More like 3.5 stars. The book has 3 main characters: Lillian (Lil) is an elderly woman who works at a used book store in Manhattan. But Lil has a secret-she is a disgraced fairy who was banished to the human world. She was Cinderella's fairy godmother, but instead of getting Cinderella to the ball, she fell in love with the prince and went in her place. Lil befriends a young woman, Veronica, when Veronica comes into the bookstore to see if she can sell some books she no longer wants. Veronica is More like 3.5 stars. The book has 3 main characters: Lillian (Lil) is an elderly woman who works at a used book store in Manhattan. But Lil has a secret-she is a disgraced fairy who was banished to the human world. She was Cinderella's fairy godmother, but instead of getting Cinderella to the ball, she fell in love with the prince and went in her place. Lil befriends a young woman, Veronica, when Veronica comes into the bookstore to see if she can sell some books she no longer wants. Veronica is both a free spirit with a history of dating "losers" and an old soul who wishes she'd been young in a more glamorous, romantic time like Lil was. Lil's other close friend is George, the owner of the bookstore. George is recently divorced, comes from money but isn't really part of high society other than family obligations. It's because of family money he's able to keep the bookstore going despite it not being overly profitable. One day, George mentions to Lil he has a charity ball he has to but doesn't want to attend. It's a pet project of his mother's. He suggests Lil accompany him, but Lil, thinking Veronica and George would be perfect for each other, realizes this is her chance for redemption: that she has been sent to get Veronica to her prince and if she is successful, she will be forgiven for the fateful night all those years ago and she can finally go back home to the fairy world. This was an interesting take on the classic tale of "Cinderella." The book went back and forth between present day and the events leading up to Lil taking Cinderella's place at the ball. There were a couple of times in the earlier chapters I was a little confused as to which era Lil was in, but for the most part it was pretty easy to tell them apart and the author did a great job of weaving them together. The characters were well developed. I could picture Lil as the stereotypical, white-haired fairy godmother as is always depicted in "Cinderella." I could picture the "wild child" beauty of Veronica. For George, I pictured the character of Daniel Faraday (played by Jeremy Davies) from "Lost" for some reason. Even the minor characters were well developed but the descriptions of them did not take away from the main story. The story manages to be both a light fairy tale-Lil getting Veronica and George to the ball, and a sad, dark tale of love and loss-Lil loving and losing the prince by taking Cinderella's place; Cinderella missing her deceased parents: Lil's banishment from her home for failing her mission. The part that really resonated with me, however, was a conversation between Lil and Veronica when Veronica is getting ready for the ball and she's telling Lil how she always dates losers because she loved and lost before-he was there and everything was normal one moment and the next he was gone. She's terrified because she's lonely but she doesn't think she can love anyone else. She's happy but that makes her feel guilty because he's not there. She feels empty and she's afraid that emptiness will never go away. Of course, being a fairy godmother Lil assures her she's young and will still have her "happily ever after." Ah, if only it really worked that way...where is that fairy godmother when you need her? The book was well written with a good pace. There is a subplot about Lil's landlord dying and the grandson who inherited it selling the building. This comes up throughout but Lil is pretty much ignoring it out of fear of not having anywhere else to go. But it is resolved in the very end with an intriguing ending to the book that can be taken as Lil making her way back to the fairy world, or something entirely different which changes the whole perspective of the book.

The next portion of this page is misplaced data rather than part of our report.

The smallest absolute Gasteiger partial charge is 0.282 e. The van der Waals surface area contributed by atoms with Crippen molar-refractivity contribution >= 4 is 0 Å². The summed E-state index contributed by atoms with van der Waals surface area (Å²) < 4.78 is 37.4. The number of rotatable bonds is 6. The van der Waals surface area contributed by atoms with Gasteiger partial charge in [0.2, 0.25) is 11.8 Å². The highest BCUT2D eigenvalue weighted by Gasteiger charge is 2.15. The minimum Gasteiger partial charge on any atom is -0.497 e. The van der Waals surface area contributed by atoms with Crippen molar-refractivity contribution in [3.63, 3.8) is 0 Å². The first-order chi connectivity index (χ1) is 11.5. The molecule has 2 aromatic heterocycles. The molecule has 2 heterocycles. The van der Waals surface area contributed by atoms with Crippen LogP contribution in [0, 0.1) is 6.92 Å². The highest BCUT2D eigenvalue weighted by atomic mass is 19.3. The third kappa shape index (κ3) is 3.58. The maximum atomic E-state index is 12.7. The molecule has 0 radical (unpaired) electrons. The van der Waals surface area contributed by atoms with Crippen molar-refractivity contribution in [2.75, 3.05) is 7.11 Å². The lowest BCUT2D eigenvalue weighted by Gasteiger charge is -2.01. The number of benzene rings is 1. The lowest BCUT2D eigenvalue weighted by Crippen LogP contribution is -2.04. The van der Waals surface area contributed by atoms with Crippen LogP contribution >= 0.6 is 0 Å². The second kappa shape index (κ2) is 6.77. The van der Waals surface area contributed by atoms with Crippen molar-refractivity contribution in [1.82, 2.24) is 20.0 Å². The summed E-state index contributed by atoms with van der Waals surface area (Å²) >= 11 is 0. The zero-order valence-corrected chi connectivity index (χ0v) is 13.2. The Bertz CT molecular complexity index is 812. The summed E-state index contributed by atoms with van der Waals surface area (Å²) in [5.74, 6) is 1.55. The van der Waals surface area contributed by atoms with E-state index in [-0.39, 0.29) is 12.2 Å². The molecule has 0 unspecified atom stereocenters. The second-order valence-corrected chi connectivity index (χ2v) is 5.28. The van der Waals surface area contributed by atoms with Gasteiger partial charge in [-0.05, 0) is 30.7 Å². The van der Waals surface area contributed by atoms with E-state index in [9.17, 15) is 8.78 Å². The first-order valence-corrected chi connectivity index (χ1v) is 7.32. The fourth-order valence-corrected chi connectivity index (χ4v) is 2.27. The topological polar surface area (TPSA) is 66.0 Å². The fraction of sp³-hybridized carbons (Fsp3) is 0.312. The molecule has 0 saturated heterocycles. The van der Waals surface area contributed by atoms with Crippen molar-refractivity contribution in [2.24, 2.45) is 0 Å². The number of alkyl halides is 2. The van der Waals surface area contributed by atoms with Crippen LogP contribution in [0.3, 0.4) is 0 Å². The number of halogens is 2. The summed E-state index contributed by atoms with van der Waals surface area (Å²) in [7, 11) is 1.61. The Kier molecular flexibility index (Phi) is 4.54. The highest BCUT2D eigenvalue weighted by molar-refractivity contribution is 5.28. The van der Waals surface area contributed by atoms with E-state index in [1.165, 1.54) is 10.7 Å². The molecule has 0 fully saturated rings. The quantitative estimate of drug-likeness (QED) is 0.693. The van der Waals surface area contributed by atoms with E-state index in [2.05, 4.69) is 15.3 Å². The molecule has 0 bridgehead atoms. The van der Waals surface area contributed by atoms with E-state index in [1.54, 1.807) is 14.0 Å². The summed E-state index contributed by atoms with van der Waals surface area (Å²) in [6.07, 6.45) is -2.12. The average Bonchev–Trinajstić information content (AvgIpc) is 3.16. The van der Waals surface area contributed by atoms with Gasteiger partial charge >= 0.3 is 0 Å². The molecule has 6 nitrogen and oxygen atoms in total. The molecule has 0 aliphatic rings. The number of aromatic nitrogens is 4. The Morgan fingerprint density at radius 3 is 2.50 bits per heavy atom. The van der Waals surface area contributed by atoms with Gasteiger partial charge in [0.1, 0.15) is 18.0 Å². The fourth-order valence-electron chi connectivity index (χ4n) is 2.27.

25. 5 out of 5

    Sarah